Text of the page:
Think tank warns of cyberterrorist plots
Research suggests that America needs to prepare for Net warfare.
December 18, 1998
by Nancy Weil
(IDG) -- Cyberterrorists are plotting all manner of heinous attacks that if successful could "destabilize and eventually destroy targeted states and societies," according to a gloomy new report from the Center for Strategic and International Studies.
The report, which offers recommendations for averting cyberwarfare, has in its introduction alone enough dire news to make the year 2000 computer glitch seem like a minute blip on the worry scale.
Consider this: "Information warfare specialists at the Pentagon estimate that a properly prepared and well-coordinated attack by fewer than 30 computer virtuosos strategically located around the world, with a budget of less than $10 million, could bring the United States to its knees."
"Such a strategic attack, mounted by a cyberterrorist group ... would shut down everything from electric power grids to air traffic control centers. A combination of cyberweapons, poison gas, and even nuclear devices could produce a global Waterloo for the United States."
What, me worry?
For those who believe U.S. intelligence and law enforcement agencies have a handle on the threat of cyberterrorism, consider this: "In fact, law enforcement's electronic capabilities are from 5 to 10 years behind the transnational crime curve."
With that comforting thought in mind, the report notes, "Cyberterrorists, acting for rogue states or groups that have declared holy war against the United States, are known to be plotting America's demise as a superpower."
At the top of the list of rogue cyberterrorists is Osama bin Laden, who allegedly is plotting terrorist attacks on either New York or Washington, D.C. Computers are key in his arsenal, said the CSIS report.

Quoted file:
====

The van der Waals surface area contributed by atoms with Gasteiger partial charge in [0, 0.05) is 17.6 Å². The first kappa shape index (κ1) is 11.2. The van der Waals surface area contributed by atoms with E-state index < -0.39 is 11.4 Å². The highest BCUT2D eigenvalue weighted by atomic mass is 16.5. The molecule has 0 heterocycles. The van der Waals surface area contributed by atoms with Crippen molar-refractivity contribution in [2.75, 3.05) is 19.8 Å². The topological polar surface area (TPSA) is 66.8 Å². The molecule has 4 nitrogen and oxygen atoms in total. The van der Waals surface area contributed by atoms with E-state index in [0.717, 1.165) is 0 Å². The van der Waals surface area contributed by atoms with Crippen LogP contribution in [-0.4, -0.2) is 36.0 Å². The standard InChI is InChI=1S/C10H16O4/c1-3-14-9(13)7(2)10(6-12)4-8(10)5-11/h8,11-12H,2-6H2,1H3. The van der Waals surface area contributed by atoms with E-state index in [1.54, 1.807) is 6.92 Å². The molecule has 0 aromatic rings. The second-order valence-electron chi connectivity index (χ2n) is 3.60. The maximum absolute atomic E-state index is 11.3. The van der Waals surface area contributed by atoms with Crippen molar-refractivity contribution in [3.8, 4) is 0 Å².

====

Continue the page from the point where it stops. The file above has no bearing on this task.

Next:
"In today's electronic environment, many haters can become a Saddam Hussein and take on the world's most technologically vulnerable nation," notes the report, which tells of satellite uplinks among terrorist liaisons around the globe. The authors make it clear that they are indeed trying to scare the complacency out of us.
While enemies of the U.S. realize they can't take on the nation with conventional weapons, their alternative is cyberweapons launched by keyboards. "Information warfare tools" like logic bombs, viruses, worms, and Trojan horses are proliferating.
"They are no longer the stuff of science fiction. America's adversaries know that the country's real assets are in electronic storage, not in Fort Knox," the report said. CSIS counts eight countries with cyberwarfare capabilities as advanced as ours.
The U.S. has no laws or regulations regarding when to launch a cyberattack or counterattack in this new postnuclear age.
"Most political leaders are reluctant to face the fact that not only are the traditional prerogatives of national sovereignty being challenged by the Information Revolution but they are disappearing rapidly in cyberspace," the report said. "The nineteenth-century model of an independent state has become one of trappings rather than substance."
CSIS, a privately operated public research organization, has some suggestions:
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